This is the project website & blog of MIRLCAuto: A Virtual Agent for Music Information Retrieval in Live Coding, a project funded by the EPSRC HDI Network Plus Grant - Art, Music, and Culture theme.
An Interview with John Richards
15 Sep 2021 • Anna Xambó and Sam Roig • Post a comment
This is an interview with John Richards, and is a follow-up of the performance with the Dirty Electronics Ensemble led by John Richards, in collaboration with Jon.Ogara (also interviewed in the MIRLCa's blog here), and Anna Xambó at the closing concert of the MIRLCAuto project, on the 17th of May, 2021. The concert was hosted by MTI^2, De Montfort University in Leicester, UK. The video and live album of the concert will be premiered soon, stayed tuned!
John Richards explores the idea of Dirty Electronics that focuses on shared experiences, ritual, gesture, touch and social interaction. He is primarily concerned with the performance of large-group electronic music and DIY electronics, and the idea of creating music inside electronics. His work also pushes the boundaries between performance art, electronics, and graphic design and is transdisciplinary as well as having a socio-political dimension. Dirty Electronics has been commissioned to create sound devices for various arts organisations and festivals and has released a series of hand-held synths on Mute Records.
Tell us a bit about you and your artistic practice... #
Dirty Electronics. It mostly says it all in the name. Crawling about on the floor with lots of people making noise. Sometimes very serious, often humorous. Absurdist noise! I like how making stuff and performance can overlap.
Did you have any prior hands-on experience with machine learning before this collaboration with the MIRLCa project? #
Well, actually no, well at least not directly. Although I’ve thought a lot about human-machine interaction, and the role of machines in performance.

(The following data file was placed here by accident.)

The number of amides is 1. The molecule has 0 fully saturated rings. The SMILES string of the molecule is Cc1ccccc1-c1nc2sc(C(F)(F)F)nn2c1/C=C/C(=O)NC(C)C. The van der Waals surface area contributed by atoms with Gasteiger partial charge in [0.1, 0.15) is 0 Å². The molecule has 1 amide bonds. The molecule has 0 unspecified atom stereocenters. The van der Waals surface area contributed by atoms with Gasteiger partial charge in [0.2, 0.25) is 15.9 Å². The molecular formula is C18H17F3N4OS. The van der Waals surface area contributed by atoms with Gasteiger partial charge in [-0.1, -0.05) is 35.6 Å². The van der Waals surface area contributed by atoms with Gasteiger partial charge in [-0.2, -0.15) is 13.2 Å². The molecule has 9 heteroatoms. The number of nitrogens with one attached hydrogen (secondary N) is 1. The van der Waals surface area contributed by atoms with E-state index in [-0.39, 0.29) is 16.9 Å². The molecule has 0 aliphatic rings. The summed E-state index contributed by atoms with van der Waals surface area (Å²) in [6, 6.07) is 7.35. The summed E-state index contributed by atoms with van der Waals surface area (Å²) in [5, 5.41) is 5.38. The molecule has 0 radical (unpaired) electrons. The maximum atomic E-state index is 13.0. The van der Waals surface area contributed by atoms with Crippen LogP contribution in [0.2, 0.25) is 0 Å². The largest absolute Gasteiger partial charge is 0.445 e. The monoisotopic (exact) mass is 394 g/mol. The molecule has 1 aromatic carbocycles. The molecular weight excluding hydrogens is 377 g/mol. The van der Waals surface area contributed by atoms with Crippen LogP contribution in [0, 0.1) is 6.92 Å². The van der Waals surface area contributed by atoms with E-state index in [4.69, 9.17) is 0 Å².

How did you plan the collaboration between the Dirty Electronics Ensemble with Jon.Ogara (trombone, flute, Kinect sensor, and MIRLCa) and Anna Xambó (MIRLCa)? What was the role of the Dirty Electronics Ensemble members? #
Originally, we wanted to create some contrasting material, a pool of noise and sound as a basis for MIRLCa. Essentially, Dirty Electronics to become the Freesound source from which Jon.Ogara and Anna Xambó could draw. In terms of the Ensemble, there was the intention to introduce a level of detachment from the decision- and sound-making, to think of our range of sound circuits as autonomous to a certain extent. There was a focus on attending to sound and the machines, rather than performance in the traditional sense. We had the guidelines: think assembling, dissembling, listening, observing and performing uncontrollable instruments. The Ensemble were involved in the process of learning from and listening to the machine, as well as from the other performers in the room.
How do you envision integrating machine learning to your future work? How do you imagine machine learning being applied to the practice of DIY in the future? #
I was recently asked to give a talk about play, sound-making and performance. When I think of play, I also think of the process of finding. Through play, we can explore and from this learn. Find out things. And in my music, this play- and find-thing is fundamental. Relationships with and to technology also play important roles. This encompasses human-machine and human-computer interaction. Or on the flip side, human-machine non-interaction. These interests are often manifest through instrument design or exploring sound-making stuff and technological artefacts.
Machine learning in my practice of DIY sound-making has been one directional in many respects: me learning from the machine, playing, finding etc. But, this is not strictly true. Afterall, as a DIYer, I’m the one designing or building the machine, writing the code and algorithms; so, the relationship with the machine becomes more complex. Control of the machine, its behaviour, and, dare I say, the spirit of the machine is set and defined by its maker. For example, recently I’ve been working with microprocessors, wavetable synthesis, and algorithms (see Radical Chip/Nails) to exaggerate this play- and find-thing in music and sound-making, creating an environment where ‘learning’ takes place de facto. The material nature of the technology is also prioritised and celebrated, a kind-of materialism if you like: it’s about finding the idiosyncrasies, character and limitations of these materials, thus more scope to play and find.
I don’t see it as a massive step to what might be thought of as a bi-directional machine learning between machine and its user - the user learning from the machine and its limitations, and the machine learning from the user - as the user if often playing ‘God’ in that they set the parameters and conditions from which the machine learns. In this regard, the machine is not, or never is, autonomous. But the general principle of ‘the machine can learn too’ extends the possibilities of human-machine interaction. This is for sure something I envision having a big impact on my work and DIY sound-making in the future.